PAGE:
So, Bret, I can only conclude that what is really happening here is the following: when lawmakers approve of laws you agree with, you call it democracy. When you are in the losing side, you call it immoral and corrupt.

Annoying Old Guy said...

"In the above context, it is thus clear how AOG comparisons with forced organ donation, or legalized theft, are dishonest. None of them would have being aproved under the above provisions."

So, the only thing that makes those immoral or wrong is the inability to get a sufficient vote?

P.S. I do find it mordantly ironic that a putative physicist finds the use of unrealistic gedanken experiments to illustrate basic points be unserious. Really...physicists never do that sort of thing?

Bret said...

Clovis wrote: "Please let's review how we make laws, for they are all by fiat, product of the human mind."

"Rule of law" and "Rule by fiat" (also known as "Rule by man") have specific meanings. For example, from Wikipedia:

The functional interpretation of the term "rule of law", consistent with the traditional English meaning, contrasts the "rule of law" with the "rule of man."[28] According to the functional view, a society in which government officers have a great deal of discretion has a low degree of "rule of law", whereas a society in which government officers have little discretion has a high degree of "rule of law".[28]"

Clovis wrote: "In this clash of morals and interests, any democratic country follows a very simple procedure: put it up to vote. "

Sure. That's "Tyranny of the Majority":

"The phrase "tyranny of the majority" (or "tyranny of the masses"), used in discussing systems of democracy and majority rule, envisions a scenario in which decisions made by a majority place its interests so far above those of an individual or minority group as to constitute active oppression, comparable to that of tyrants and despots.[1]"

aog was exaggerating in some of his earlier comments, but "put it up to vote" for any issue that some politician can get enough people riled up about does put one at the edge of a slippery slope to some pretty horrible scenarios.

Clovis wrote: "Some people would believe it utterly immoral to let thousands die for lack of acessible medicine."

Indeed. If there were no tradeoffs whatsoever, virtually everybody would agree with that statement. Thus, in and of itself, such a statement has absolutely no relevance to anything.

So let me add some contexts in order to give the statement meaning to see what you think.

1. Clearly, if it's just a matter of using the full force of government to coerce those with the medicines and/or the capability to make those medicines to give them to the thousands with AIDS, you're all for it.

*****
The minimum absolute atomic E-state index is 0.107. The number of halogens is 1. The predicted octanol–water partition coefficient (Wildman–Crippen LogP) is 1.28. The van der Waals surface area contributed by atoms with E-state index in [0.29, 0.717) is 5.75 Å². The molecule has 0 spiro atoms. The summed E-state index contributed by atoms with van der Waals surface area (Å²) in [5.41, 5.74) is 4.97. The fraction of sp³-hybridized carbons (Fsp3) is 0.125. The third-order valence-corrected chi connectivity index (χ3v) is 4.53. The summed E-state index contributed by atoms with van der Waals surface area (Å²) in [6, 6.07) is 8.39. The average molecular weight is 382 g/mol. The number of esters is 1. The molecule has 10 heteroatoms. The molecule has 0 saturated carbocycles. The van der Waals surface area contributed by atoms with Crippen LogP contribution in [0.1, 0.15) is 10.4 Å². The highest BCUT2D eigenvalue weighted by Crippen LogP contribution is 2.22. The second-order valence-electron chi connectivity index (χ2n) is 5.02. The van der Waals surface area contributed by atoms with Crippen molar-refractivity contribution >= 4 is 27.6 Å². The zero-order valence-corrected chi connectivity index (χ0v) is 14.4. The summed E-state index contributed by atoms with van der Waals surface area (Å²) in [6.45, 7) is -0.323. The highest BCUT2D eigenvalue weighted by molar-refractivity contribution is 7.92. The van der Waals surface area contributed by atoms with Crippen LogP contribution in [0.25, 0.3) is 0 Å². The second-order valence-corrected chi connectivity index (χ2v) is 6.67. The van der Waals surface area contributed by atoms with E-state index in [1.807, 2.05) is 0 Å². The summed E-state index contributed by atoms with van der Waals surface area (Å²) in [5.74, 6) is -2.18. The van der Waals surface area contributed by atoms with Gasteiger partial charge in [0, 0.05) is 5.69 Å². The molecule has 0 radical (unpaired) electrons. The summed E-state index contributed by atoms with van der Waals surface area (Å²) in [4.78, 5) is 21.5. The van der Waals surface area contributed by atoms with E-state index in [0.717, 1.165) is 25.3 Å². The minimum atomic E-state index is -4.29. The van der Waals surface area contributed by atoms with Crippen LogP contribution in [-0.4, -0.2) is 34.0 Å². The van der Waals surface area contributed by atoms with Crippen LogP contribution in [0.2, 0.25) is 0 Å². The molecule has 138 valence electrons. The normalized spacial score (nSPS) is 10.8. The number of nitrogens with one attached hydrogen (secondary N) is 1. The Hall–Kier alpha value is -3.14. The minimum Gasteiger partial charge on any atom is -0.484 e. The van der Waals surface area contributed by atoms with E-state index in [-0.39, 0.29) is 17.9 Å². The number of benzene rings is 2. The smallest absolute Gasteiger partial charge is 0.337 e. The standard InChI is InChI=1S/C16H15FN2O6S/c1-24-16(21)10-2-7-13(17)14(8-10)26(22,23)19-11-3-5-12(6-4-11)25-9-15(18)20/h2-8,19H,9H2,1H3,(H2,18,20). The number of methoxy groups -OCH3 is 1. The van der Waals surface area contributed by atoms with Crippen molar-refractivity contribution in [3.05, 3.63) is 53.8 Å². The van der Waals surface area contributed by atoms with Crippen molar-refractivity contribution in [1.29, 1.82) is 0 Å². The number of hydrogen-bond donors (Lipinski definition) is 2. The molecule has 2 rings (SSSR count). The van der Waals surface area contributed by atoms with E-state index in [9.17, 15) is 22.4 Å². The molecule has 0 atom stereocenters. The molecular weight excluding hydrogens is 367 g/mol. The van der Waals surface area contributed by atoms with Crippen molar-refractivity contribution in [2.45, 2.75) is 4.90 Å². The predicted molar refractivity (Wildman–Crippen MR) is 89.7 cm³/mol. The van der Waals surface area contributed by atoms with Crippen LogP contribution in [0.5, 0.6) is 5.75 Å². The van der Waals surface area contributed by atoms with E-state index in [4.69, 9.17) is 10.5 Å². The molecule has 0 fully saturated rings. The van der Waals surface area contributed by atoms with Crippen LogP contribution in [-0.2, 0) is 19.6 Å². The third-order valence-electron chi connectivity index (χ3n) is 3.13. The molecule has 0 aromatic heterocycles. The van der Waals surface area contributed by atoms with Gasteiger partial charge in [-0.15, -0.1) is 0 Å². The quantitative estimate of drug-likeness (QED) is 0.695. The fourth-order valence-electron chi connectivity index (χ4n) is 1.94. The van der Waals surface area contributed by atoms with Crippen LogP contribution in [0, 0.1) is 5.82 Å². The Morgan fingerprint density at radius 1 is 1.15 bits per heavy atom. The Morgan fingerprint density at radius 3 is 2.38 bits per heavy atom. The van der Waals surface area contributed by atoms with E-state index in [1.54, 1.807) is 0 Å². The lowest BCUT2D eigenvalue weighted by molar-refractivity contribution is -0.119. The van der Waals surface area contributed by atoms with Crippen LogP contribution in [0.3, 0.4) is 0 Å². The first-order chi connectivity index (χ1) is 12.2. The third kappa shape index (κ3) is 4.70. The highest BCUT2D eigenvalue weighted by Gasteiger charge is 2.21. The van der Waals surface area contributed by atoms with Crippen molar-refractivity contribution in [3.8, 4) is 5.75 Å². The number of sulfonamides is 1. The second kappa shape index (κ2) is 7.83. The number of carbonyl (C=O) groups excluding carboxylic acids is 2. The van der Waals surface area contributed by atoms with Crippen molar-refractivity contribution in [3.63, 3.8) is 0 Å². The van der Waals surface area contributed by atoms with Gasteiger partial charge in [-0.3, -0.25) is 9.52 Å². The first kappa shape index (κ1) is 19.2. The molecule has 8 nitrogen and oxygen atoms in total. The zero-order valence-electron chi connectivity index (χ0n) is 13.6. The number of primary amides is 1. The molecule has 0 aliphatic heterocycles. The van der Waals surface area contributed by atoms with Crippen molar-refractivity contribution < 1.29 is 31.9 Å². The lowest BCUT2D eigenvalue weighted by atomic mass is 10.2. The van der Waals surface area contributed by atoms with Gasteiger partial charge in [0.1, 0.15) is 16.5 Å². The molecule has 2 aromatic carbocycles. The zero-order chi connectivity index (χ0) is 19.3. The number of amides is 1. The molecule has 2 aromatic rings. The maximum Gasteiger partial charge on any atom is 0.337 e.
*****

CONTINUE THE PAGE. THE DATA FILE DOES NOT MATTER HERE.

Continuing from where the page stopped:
2. What if like minded people pooled resources and negotiated a deal with the Pharma companies that was voluntary on the part of all parties to provide the medicines to the poor with AIDS? Could you get behind something like that, or does government need to be involved for you to support it? (Note that the Pharma companies have numerous such programs, at least here in the U.S.).

3. What if, sort of like Robin Hood, marauding bandits robbed banks in order to buy the medicines from the Pharma companies in order to distribute them to the poor with AIDS because they happened to be "some people" who "believe it utterly immoral to let thousands die for lack of acessible medicine." Would you applaud, condemn, or be ambivalent?

4. What if instead of banks, the marauding bandits robbed rich individuals?

5. What if instead of banks, the marauding bandits robbed random individuals?

6. What if instead of robbing individuals, the marauding bandits stole the medicines from the Pharma companies and directly distributed them?

To me, the only moral solution is #2. To me, #1 and #6 are very similar, probably not moral on balance, and it seems to me the two scenarios are nearly indistinguishable from the point of view of the Pharma company. In either case, groups take something with force or because of the threat of force. #3 and #4 and #5 are even less moral to me, yet #4 and #5 aren't all that much different than government extracting taxes from the citizens to fund things like buying medicines.

What are your morality ratings of 1-5?

Clovis e Adri said...

AOG:

--
So, the only thing that makes those immoral or wrong is the inability to get a sufficient vote?
--
First, there is reality - most of the lawmakers themselves would be the least interested of all.

Second, there is the constitution, any such absurd law would probably be barred even before going to court, as not only congress, but senate and the president would need to abide sign it. Even then, in the final limit, no court would uphold it.

Third, sure everyone in the country may loose their minds, agree to throw away the constitution an rewrite a new and radical one. It happened in the past in many countries, and it can happen in the future anywhere, but I do not think this is our subject here and now.



---
P.S. I do find it mordantly ironic that a putative physicist finds the use of unrealistic gedanken experiments to illustrate basic points be unserious. Really...physicists never do that sort of thing?
---